What is Your Point B?
March 3, 2011 § Leave a comment
I recently attended a session in the ongoing MS in Executive Leadership Breakfast series, entitled “Exit Strategy and Succession Planning – From Plan to Execution” presented by Bob Gellman, managing director of CBIZ MHM, LLC and author of Seven Keys to Unlocking the Door to your Dreams. The essence of his message was that most people have not given serious thought to aligning their professional goals with their personal goals. You, the person, are going to be the end point of each, yet, if the decisions you are making professionally, are not taking you in the direction you want to go personally, you may learn that too late to make corrections.
He told a number of stories of people who had made a series of short term decisions that advantaged their business or professional life, but took them away from where they really wanted to be in their personal lives. His point: If we do not think about our long term ‘Point B’ (see the attached slide from his presentation) and do not think about what that looks and feels like, and and if we do not build that vision into our business, professional and financial decision makking, we are much less likely to arrive at that retirement or late-life career that we really want.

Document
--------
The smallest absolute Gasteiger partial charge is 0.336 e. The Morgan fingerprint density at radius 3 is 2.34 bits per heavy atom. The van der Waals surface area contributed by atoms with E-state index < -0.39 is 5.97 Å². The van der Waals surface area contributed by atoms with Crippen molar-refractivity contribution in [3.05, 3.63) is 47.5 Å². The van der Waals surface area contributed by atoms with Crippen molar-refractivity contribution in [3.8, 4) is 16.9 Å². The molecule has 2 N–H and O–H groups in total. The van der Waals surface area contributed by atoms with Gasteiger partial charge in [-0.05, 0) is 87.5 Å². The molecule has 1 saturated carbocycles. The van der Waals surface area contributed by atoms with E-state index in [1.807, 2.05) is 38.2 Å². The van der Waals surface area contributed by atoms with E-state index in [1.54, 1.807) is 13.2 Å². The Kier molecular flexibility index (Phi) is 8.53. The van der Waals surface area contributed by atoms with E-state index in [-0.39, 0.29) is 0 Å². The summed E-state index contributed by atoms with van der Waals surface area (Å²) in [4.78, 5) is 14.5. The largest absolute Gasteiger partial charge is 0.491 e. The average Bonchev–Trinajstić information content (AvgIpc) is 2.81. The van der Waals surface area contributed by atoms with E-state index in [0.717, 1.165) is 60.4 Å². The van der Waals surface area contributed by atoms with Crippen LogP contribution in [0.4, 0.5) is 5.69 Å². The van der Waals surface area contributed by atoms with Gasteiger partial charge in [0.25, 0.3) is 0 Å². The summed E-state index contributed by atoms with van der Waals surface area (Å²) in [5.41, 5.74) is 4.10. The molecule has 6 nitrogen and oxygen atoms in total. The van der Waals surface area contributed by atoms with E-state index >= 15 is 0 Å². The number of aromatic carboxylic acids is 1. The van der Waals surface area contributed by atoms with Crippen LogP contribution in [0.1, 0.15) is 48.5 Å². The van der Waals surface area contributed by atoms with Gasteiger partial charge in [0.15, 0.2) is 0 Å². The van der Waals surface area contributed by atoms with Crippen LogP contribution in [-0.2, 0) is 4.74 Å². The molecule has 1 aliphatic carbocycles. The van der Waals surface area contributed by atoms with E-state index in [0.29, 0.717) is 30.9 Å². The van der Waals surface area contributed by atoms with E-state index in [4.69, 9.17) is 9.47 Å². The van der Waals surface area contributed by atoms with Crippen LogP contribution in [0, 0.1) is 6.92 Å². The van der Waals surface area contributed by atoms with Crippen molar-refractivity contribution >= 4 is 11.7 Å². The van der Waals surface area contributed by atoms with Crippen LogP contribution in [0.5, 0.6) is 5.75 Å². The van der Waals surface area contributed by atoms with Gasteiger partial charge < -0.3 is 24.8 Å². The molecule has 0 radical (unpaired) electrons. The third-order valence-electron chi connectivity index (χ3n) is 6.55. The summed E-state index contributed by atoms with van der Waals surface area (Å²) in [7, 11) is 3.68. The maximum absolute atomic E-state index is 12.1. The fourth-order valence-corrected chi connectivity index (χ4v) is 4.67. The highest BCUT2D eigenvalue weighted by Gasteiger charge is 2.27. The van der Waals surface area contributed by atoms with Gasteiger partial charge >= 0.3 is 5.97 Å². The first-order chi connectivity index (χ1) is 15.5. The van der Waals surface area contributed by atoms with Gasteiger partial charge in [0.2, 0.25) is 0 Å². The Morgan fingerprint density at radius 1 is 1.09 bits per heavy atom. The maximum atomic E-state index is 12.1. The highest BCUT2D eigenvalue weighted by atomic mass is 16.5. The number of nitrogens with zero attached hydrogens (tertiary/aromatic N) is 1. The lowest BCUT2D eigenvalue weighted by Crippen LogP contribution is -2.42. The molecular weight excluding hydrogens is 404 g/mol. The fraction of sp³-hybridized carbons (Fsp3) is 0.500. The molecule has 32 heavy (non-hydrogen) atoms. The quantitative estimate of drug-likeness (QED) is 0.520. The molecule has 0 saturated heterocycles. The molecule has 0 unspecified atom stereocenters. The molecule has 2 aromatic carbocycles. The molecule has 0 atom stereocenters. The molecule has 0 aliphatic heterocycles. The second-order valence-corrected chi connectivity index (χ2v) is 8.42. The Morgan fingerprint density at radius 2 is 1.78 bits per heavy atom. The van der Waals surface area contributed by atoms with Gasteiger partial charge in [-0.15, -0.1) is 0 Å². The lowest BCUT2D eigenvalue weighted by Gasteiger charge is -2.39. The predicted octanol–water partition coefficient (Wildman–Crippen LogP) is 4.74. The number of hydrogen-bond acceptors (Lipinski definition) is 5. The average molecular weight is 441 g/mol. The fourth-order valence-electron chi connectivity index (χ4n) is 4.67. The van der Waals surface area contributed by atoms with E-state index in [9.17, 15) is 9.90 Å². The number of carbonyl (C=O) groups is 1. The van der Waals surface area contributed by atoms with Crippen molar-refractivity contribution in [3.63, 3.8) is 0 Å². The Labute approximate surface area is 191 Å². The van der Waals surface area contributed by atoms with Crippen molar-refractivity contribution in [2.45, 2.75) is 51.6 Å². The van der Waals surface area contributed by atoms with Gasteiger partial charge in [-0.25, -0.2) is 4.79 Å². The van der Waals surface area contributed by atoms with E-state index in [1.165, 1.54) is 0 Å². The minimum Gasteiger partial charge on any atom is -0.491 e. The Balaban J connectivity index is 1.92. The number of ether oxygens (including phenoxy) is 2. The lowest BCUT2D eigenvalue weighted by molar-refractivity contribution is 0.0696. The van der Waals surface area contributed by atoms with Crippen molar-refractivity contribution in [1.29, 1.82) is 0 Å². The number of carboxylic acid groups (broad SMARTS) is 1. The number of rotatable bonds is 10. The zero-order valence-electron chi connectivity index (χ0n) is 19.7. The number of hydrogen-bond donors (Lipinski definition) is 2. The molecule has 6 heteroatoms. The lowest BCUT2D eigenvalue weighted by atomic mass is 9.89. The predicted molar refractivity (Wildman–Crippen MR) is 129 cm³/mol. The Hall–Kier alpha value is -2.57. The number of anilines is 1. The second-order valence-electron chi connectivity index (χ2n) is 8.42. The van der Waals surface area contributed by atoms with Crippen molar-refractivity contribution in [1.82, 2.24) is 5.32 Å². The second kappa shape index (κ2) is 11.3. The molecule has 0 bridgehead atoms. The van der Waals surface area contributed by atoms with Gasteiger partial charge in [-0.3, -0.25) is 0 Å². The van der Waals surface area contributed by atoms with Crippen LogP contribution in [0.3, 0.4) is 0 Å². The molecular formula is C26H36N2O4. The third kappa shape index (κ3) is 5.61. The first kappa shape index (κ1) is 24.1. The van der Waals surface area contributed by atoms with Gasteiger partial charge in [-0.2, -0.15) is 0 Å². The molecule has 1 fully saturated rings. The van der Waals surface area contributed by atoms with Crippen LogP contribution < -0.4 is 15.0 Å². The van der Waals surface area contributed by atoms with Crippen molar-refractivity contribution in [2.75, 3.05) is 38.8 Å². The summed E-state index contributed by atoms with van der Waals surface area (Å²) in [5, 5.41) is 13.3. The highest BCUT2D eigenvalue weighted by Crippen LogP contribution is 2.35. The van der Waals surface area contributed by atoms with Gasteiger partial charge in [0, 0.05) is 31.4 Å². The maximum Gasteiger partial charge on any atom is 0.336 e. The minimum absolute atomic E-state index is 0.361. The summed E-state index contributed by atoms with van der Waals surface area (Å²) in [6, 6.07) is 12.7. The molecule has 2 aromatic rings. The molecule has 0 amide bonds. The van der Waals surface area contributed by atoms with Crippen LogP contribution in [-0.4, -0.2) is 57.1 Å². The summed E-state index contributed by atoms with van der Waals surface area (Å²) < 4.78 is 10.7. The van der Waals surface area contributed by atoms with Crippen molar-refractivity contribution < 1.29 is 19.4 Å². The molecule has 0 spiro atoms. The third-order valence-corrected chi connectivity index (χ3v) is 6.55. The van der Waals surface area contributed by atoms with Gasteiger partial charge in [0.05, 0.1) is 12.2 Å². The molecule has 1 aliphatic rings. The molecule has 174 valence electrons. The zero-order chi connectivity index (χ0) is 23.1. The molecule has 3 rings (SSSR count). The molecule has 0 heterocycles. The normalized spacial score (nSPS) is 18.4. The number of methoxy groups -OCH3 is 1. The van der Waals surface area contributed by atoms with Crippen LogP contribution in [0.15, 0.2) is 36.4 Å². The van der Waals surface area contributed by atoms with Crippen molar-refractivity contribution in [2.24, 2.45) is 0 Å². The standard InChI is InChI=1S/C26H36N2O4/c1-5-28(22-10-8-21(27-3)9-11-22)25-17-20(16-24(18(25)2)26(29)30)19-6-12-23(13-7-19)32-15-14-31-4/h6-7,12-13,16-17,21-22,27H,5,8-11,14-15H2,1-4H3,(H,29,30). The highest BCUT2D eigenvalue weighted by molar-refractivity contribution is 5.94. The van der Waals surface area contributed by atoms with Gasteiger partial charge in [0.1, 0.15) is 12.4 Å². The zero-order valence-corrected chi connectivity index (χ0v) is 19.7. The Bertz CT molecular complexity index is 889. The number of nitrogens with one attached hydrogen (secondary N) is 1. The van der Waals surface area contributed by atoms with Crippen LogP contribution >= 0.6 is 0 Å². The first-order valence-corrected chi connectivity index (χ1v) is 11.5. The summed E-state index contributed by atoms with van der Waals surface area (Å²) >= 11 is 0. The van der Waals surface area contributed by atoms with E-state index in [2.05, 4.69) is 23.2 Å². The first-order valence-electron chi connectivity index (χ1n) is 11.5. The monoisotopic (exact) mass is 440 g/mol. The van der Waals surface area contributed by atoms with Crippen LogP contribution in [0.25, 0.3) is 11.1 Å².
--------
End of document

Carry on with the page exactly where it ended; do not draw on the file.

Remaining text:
Bob Gellman (safely) assumes that most of us would eventually like to be in a position where we don’t have to work, and we have the time and financial independence to do what we feel like doing. He had pictures of yachts in crystal blue bays in the Caribbean…. I suppose he could have contrasted that image with pictures of guys or gals driving to work in their late sixties or seventies, sitting behind a desk, or on the phone, in a cubicle or an office.
His presentation made the distinction between Business Choices and Personal Choices. His was a call to self awareness and aligning personal and professional goal setting. As an accountant and financial manager he works with individuals and business owners to think about their dreams for ‘what next,’ and figure out how to effectively plan their business and financial portfolio. He warned against making business decisions that may seem right at the time, but take us away from the Point B we want when we are ready to go on to ‘whatever’s next.’
This was another fascinating MSEL sponsored breakfast presentation, and I was impressed with Bob Gellman’s detailed insight – that’s his job as an accountant and financial planner– but also it was valuable to hear him stressing of the importance of thinking about one’s life in the aggregate and the long term – that appealed to the Aristotelian in me.